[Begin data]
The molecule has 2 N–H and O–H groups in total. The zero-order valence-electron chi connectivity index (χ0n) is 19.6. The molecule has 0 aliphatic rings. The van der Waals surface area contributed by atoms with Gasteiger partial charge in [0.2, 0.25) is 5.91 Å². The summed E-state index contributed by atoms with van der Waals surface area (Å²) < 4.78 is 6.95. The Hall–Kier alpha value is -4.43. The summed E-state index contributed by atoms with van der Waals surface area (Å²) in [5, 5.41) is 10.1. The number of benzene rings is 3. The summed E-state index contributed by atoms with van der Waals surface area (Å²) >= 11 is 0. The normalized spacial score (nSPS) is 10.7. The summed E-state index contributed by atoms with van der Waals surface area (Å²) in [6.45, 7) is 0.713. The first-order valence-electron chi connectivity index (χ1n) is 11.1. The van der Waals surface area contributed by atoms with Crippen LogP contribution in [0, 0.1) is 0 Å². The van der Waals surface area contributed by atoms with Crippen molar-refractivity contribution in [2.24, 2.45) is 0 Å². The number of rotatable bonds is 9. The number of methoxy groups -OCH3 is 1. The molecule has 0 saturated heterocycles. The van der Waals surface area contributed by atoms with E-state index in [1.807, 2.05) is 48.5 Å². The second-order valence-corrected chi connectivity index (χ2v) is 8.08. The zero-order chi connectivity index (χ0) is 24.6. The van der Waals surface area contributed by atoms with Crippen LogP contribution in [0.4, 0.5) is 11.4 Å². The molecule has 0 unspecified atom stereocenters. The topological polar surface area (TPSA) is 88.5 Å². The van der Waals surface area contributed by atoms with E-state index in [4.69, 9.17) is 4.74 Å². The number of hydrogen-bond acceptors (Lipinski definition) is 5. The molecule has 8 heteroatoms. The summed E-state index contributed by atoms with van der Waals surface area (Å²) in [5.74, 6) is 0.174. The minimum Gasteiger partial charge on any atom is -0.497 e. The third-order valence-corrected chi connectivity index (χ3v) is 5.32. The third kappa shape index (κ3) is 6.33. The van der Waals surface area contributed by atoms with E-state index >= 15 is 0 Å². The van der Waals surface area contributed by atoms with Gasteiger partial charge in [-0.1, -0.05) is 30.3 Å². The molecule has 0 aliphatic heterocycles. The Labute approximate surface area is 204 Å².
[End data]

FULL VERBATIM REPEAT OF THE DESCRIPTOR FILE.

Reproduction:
The molecule has 2 N–H and O–H groups in total. The zero-order valence-electron chi connectivity index (χ0n) is 19.6. The molecule has 0 aliphatic rings. The van der Waals surface area contributed by atoms with Gasteiger partial charge in [0.2, 0.25) is 5.91 Å². The summed E-state index contributed by atoms with van der Waals surface area (Å²) < 4.78 is 6.95. The Hall–Kier alpha value is -4.43. The summed E-state index contributed by atoms with van der Waals surface area (Å²) in [5, 5.41) is 10.1. The number of benzene rings is 3. The summed E-state index contributed by atoms with van der Waals surface area (Å²) >= 11 is 0. The normalized spacial score (nSPS) is 10.7. The summed E-state index contributed by atoms with van der Waals surface area (Å²) in [6.45, 7) is 0.713. The first-order valence-electron chi connectivity index (χ1n) is 11.1. The van der Waals surface area contributed by atoms with Crippen LogP contribution in [0, 0.1) is 0 Å². The van der Waals surface area contributed by atoms with Crippen molar-refractivity contribution in [2.24, 2.45) is 0 Å². The number of rotatable bonds is 9. The number of methoxy groups -OCH3 is 1. The molecule has 0 saturated heterocycles. The van der Waals surface area contributed by atoms with E-state index in [1.807, 2.05) is 48.5 Å². The second-order valence-corrected chi connectivity index (χ2v) is 8.08. The zero-order chi connectivity index (χ0) is 24.6. The van der Waals surface area contributed by atoms with Crippen LogP contribution in [0.4, 0.5) is 11.4 Å². The molecule has 0 unspecified atom stereocenters. The topological polar surface area (TPSA) is 88.5 Å². The van der Waals surface area contributed by atoms with E-state index in [4.69, 9.17) is 4.74 Å². The number of hydrogen-bond acceptors (Lipinski definition) is 5. The molecule has 8 heteroatoms. The summed E-state index contributed by atoms with van der Waals surface area (Å²) in [5.74, 6) is 0.174. The minimum Gasteiger partial charge on any atom is -0.497 e. The third-order valence-corrected chi connectivity index (χ3v) is 5.32. The third kappa shape index (κ3) is 6.33. The van der Waals surface area contributed by atoms with E-state index >= 15 is 0 Å². The van der Waals surface area contributed by atoms with Gasteiger partial charge in [-0.1, -0.05) is 30.3 Å². The molecule has 0 aliphatic heterocycles. The Labute approximate surface area is 204 Å².